These days, with so many radar systems, channels and apps at hand, we can track changes in weather 24-7. Yet, with all that information, we still can’t control where the winds may blow or when the rains and snows may fall. Neither can we always predict the kinds of figurative storms which sometimes arise within us when we’re frightened, hurt, angry or confused.
Then there are the insidious storms, the kind we don’t notice at first, as they drip, drip, drip on us so long we believe they’re a “normal” part of life. These storms — sometimes called crowd or mass consciousness — are those which espouse that “Everyone says”; “All of us believe”; “They all think”; “We’re all doing.” When I became aware of these storms, I began to wonder: Which Everyone, All, They and We are these?
Of all the storms we encounter on our life journeys, these figurative storms can be more threatening to our lives — and more deadening to our spirits — than a category 4 hurricane. They also can be the most difficult to weather because getting through them usually requires a course correction. Sometimes, in the midst of an insidious storm, we need to change direction or leave the beaten path for the road less traveled.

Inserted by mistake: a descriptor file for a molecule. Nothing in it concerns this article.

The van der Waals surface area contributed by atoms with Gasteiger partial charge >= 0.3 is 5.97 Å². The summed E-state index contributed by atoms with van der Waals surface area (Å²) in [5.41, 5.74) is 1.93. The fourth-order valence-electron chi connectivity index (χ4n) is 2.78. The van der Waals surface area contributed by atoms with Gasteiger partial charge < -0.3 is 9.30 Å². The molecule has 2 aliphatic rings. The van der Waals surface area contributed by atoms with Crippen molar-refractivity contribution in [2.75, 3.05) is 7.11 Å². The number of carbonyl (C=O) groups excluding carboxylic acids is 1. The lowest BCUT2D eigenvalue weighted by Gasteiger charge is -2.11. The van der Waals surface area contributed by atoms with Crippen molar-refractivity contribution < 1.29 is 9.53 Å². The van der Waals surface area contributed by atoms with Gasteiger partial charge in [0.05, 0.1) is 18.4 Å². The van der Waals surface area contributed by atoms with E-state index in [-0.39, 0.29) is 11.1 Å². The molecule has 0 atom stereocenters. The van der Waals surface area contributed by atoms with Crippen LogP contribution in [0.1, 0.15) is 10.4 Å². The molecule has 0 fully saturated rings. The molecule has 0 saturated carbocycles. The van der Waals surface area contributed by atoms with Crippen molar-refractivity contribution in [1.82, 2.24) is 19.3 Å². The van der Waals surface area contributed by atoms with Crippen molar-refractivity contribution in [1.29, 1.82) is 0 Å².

By the time Jesus teaches about this (see Mark 4:35-41), his disciples already are astounded by his power. On their travels to bring the good news of God’s divine kingdom to all who will listen, they get into a boat to go “to the other side.” Although they “leave the crowds behind,” they notice that other boats are with them, which reminds us that even when we choose to leave the crowds behind, we discover fellow travelers on the way.
During their journey, a great windstorm arises. Waves beat against the boat. Yet, Jesus sleeps comfortably until the disciples wake him and ask, “Teacher, don’t you care that we’re perishing?”
Then he awakens, rebukes the wind, and says, “Peace! Be still!” The wind ceases, and all is calm.
He turns to the disciples and asks, “Why are you so afraid? Have you still no faith?”
Then they’re awed and ask one another, “Who then is this, that even wind and sea obey him?”
We may wonder: Did Jesus really stop the wind and sea? Perhaps. If we believe that Jesus acted like a mighty super hero, rather than a spiritual role model, maybe he did tell the wind and waves to be still — and they were. Though perhaps, when Jesus says, “Peace, be still,” the storm he really calmed was the fearful, worried one raging within the disciples as they journeyed in a new direction.
No matter what our life’s calling or which storms may rage around us, we too are assured: We have choices about how we’ll travel and how we’ll respond, no matter what everyone else says, believes, thinks, or does. As we center ourselves in stillness, with assurance and trust, we can continue faithfully on our way, leaving the crowds — and the storms — behind.
© 2016 – Rev. Jennifer L. Sacks. All rights reserved.